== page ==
A social worker will work with the patient’s family as they make preparations to transfer the patient to a rehabilitation center or long-term care facility. Some patients return home and receive health care from home.

Long-term care facilities: This is a place for patients who’ve stabilized from traumatic brain injury but still need ventilators or constant nursing care.
Rehabilitation centers: This place homes TBI patients who’re off ventilators but still need help to perform daily activities. In this center, patients receive help from a physical and occupational therapist.

 

Role of Rehabilitation Centers and Long-term care facilities

The recovery rate of an individual suffering from severe TBI depends on the brain’s plasticity. Brain plasticity is the ability of healthy parts of the brain to undertake the function of the damaged parts of the brain. It entirely depends on the regeneration and repair of nerve cells.

TBI rehabilitation program helps patients to regain the functionality of their damaged brain area by re-learning and compensating for lost abilities.

Traumatic Brain Injury Rehabilitation services include therapies for emotional support, physical difficulties as well as cognitive issues.

  • Physical therapy: Helps patients build muscle strength, balance, flexibility, and coordination.
  • Occupation therapy: Helps patients learn and re-learn how to perform daily activities like feeding, toileting, bathing, dressing, and moving from one location to another.
  • Speech therapy: Speech therapists help patients with speech and language as well as cogitation. Also, they monitor their ability to swallow food safely.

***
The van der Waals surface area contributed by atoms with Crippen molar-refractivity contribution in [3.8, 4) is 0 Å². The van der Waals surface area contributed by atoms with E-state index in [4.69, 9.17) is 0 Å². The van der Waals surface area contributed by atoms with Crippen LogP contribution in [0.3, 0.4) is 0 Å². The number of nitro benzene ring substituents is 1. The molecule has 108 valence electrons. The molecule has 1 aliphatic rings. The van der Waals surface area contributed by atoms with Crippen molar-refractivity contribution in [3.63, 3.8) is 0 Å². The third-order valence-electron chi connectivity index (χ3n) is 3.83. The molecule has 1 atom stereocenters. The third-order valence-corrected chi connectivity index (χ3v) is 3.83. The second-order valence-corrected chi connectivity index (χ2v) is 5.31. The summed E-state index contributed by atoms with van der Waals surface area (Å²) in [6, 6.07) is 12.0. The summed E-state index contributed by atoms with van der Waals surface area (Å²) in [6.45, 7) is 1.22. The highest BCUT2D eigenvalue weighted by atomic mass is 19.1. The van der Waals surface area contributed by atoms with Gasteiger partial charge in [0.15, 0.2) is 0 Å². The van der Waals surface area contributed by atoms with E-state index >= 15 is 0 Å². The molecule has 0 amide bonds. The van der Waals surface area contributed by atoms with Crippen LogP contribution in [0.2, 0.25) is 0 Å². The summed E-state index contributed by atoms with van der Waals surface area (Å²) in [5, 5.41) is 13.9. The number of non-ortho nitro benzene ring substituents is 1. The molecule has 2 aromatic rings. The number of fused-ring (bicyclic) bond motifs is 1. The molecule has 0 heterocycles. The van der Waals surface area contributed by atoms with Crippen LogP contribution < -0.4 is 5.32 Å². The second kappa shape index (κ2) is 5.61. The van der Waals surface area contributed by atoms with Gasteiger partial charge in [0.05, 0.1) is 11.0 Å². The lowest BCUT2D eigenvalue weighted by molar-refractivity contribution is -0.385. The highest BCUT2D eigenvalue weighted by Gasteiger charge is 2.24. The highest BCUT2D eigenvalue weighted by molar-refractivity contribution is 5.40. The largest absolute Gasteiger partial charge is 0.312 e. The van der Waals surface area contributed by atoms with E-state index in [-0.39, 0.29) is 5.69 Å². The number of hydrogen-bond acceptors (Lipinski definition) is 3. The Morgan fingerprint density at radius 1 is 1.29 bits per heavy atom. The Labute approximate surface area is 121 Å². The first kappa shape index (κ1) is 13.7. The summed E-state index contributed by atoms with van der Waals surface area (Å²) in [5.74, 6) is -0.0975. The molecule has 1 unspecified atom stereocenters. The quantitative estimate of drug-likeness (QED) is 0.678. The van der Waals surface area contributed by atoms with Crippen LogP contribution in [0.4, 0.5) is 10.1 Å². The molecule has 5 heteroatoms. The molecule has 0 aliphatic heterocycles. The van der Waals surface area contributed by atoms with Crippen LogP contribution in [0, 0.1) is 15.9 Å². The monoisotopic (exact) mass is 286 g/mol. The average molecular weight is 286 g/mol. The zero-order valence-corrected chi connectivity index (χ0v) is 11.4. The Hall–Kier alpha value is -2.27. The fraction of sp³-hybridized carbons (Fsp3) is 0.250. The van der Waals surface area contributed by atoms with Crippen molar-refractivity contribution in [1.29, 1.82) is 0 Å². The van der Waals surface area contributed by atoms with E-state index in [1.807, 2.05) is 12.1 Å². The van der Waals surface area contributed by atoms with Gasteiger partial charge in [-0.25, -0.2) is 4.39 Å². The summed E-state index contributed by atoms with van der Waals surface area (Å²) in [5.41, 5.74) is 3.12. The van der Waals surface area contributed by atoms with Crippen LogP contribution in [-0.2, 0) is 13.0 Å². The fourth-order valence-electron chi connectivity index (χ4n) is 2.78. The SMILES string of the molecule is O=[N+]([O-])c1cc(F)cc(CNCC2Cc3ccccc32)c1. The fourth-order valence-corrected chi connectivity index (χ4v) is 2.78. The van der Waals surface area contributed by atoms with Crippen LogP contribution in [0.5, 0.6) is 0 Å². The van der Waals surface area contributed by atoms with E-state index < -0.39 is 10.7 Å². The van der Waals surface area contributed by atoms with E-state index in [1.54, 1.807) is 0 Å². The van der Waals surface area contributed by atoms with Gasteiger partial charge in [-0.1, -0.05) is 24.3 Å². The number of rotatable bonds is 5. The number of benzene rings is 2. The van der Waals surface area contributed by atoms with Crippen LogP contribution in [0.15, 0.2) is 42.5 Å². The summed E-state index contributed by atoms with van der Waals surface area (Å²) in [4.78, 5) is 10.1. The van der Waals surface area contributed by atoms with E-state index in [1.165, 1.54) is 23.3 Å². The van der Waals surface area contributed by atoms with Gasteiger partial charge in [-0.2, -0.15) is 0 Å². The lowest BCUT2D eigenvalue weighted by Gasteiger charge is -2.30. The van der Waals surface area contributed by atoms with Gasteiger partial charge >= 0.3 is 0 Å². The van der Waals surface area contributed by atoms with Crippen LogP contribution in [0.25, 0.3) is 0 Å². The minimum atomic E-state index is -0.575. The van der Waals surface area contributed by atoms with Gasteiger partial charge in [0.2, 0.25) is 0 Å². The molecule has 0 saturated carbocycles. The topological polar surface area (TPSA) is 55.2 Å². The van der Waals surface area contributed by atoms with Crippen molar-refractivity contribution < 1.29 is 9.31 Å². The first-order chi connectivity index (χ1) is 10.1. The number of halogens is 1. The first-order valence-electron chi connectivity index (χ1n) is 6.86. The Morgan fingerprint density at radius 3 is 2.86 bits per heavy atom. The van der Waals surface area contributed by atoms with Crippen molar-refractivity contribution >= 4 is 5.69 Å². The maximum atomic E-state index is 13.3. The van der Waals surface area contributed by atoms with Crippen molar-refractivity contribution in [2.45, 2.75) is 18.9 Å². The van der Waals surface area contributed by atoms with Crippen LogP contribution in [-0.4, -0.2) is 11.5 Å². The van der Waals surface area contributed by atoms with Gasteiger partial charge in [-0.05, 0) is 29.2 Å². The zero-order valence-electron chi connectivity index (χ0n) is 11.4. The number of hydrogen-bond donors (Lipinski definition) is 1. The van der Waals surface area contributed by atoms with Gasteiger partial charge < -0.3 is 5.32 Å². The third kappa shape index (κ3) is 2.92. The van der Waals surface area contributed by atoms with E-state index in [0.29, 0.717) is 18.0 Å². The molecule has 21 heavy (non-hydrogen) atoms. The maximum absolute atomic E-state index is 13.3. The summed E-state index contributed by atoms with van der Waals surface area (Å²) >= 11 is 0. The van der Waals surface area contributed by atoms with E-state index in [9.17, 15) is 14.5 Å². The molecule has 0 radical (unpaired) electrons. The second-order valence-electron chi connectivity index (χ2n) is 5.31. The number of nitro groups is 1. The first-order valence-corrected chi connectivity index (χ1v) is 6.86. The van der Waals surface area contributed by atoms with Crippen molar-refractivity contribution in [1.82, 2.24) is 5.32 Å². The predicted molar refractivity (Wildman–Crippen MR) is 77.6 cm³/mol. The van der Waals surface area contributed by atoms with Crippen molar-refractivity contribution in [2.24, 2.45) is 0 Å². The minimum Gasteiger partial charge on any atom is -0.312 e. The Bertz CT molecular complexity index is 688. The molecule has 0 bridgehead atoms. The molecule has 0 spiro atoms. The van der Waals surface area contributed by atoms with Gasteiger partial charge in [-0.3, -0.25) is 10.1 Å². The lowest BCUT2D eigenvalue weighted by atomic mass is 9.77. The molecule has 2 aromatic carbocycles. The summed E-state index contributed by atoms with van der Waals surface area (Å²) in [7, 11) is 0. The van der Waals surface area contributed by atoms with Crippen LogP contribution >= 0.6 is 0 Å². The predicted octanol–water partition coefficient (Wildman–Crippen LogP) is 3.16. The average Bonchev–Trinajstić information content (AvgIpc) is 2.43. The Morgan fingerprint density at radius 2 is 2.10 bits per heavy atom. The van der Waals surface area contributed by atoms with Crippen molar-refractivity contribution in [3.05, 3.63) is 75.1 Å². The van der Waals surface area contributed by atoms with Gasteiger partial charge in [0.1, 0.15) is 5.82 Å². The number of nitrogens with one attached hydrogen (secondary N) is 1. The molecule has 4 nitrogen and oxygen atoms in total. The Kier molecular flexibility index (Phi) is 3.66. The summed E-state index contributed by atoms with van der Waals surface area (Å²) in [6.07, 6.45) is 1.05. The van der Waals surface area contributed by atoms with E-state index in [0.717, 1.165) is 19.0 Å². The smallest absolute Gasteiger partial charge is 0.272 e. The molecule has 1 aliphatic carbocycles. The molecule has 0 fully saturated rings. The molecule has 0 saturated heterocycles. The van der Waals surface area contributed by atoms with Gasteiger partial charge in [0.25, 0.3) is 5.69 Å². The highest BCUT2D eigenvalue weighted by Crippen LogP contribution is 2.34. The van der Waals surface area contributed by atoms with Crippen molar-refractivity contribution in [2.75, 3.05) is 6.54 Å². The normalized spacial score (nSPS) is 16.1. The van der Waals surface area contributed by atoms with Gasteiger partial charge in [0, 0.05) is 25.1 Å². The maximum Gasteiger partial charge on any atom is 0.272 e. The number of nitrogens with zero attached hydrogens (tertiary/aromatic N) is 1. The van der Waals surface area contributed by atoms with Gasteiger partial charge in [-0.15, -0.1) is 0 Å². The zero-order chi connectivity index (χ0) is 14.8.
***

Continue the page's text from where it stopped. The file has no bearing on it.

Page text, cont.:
• Cognitive therapy: Improves the patient’s memory, attention, judgment, planning, perception, thinking, and learning.
  • Psychological counseling: Helps patients learn to cope up with skills, improve their emotional well-being, and help them work on relationships.

Why Cambridge?

Cambridge Medical & Rehabilitation Center is the specialized provider for Long-term Care and rehabilitation services in the United Arab Emirates. With 2 main facilities in Abu Dhabi & Al Ain, which are designed in a rehabilitation and long-term care hospital with a capacity of 90 beds each.

Cambridge provides an interdisciplinary clinical approach for Traumatic Brain Injuries which is customized for adults, adolescents, and children. The best rehabilitation services are not only our goal but our ultimate objective is to customize the care plan for each patient and make sure that the patient’s family and their members are integrated into the treatment plan.

Either you joined Abu Dhabi hospital or Al Ain hospital for any kind of our rehabilitation services or even for long-term care you will feel as if you are at #Your Second Home.